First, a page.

The Higher the Seat, the Greater the Man

Greetings were in strict Western fashion.  After the introductions our entire cavalcade rode on to a small roadside park where several decorated Tibetan tents had been set up for the occasion. We were welcomed at the gate by the officers representing the court of the Dalai Lama. Most important among them were George Tsarong (Tsarong Se Dabul Namgyal), son of the Tsarong Shape, Dege Se, a royal prince before the Chinese took over his domain and now representative of the Foreign Office.

Escorted into the central tent, we were given the seats of honor behind a little table laden with the usual dried fruits, candies, etc. Our hosts, in order of rank and position, sat down to our right and left, on hassocks of diminishing heights. The farther away from us the lower the seats became, until, as the line passed out the entrance of the tent, overflow guests were sitting on the open ground on flat cushions. There were tables only a few inches high in front of all guests.

Buttered tea was poured from large, silver-ornamented copper teapots, and the ceremonial rice was served. In front of each person was placed a Chinese rice bowl with the rice patted in a high mound.  We took a few grains of this rice with our fingers, threw some of it over our shoulders for the appeasement of spirits, and swallowed the few remaining grains. The rice bowls were then taken away, and the representatives of the court gave us letters of welcome and scarfs on behalf of every branch of the court.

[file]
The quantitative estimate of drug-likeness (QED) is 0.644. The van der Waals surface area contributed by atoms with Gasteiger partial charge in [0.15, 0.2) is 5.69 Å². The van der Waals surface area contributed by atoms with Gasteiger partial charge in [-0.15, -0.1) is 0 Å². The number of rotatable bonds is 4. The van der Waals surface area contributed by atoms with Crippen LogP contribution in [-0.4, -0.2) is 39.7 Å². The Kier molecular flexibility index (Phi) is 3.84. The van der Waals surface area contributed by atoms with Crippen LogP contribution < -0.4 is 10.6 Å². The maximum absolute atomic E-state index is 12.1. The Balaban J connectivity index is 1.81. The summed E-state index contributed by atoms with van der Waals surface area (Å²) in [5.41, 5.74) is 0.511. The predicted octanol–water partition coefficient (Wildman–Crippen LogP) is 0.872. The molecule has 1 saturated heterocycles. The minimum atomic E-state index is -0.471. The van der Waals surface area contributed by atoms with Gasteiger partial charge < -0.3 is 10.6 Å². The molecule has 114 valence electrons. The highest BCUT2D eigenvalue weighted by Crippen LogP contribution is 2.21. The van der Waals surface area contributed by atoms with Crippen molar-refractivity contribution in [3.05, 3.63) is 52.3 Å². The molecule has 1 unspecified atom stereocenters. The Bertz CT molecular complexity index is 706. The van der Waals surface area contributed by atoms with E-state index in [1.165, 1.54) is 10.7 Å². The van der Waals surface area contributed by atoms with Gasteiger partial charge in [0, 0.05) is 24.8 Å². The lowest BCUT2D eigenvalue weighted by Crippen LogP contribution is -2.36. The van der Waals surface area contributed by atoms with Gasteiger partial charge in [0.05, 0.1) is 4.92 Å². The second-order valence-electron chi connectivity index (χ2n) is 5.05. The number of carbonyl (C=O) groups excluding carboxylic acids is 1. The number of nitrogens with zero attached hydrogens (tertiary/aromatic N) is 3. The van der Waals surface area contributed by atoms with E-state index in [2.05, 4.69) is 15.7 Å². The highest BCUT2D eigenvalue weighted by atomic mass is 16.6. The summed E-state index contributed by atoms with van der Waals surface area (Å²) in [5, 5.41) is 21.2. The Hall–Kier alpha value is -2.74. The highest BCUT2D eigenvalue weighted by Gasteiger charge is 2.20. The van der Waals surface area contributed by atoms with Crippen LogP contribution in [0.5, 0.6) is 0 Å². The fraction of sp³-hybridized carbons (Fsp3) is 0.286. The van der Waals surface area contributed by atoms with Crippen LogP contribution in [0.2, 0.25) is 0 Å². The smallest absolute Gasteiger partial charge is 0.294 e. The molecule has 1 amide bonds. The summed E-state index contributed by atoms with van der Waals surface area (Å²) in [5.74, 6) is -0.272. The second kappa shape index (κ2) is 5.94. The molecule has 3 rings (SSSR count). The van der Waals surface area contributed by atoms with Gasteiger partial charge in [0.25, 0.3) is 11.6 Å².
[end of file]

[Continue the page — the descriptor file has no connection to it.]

This part of the ceremony over, we rode through the little wooded parks that surround Lhasa. To our right a large part of Lhasa's population was congregated on small grass mounds. On the left was lined up a detachment of the honor guard of the famous Tibetan Trapchi regiment, which serves as the bodyguard to the Dalai Lama.

We were surprised and our horses startled by a sudden outburst of stirring military music from a brass band, the only band of occidental instruments in Tibet. Presumably the instruments had been taken from a Chinese army in 1911.

Under the Windows of the Dalai Lama

The magnificent flag of Tibet stood out in its brilliant colors, showing the sun and two Lions of Tibet facing each other, holding the Wheel of Life under the Precious Gems.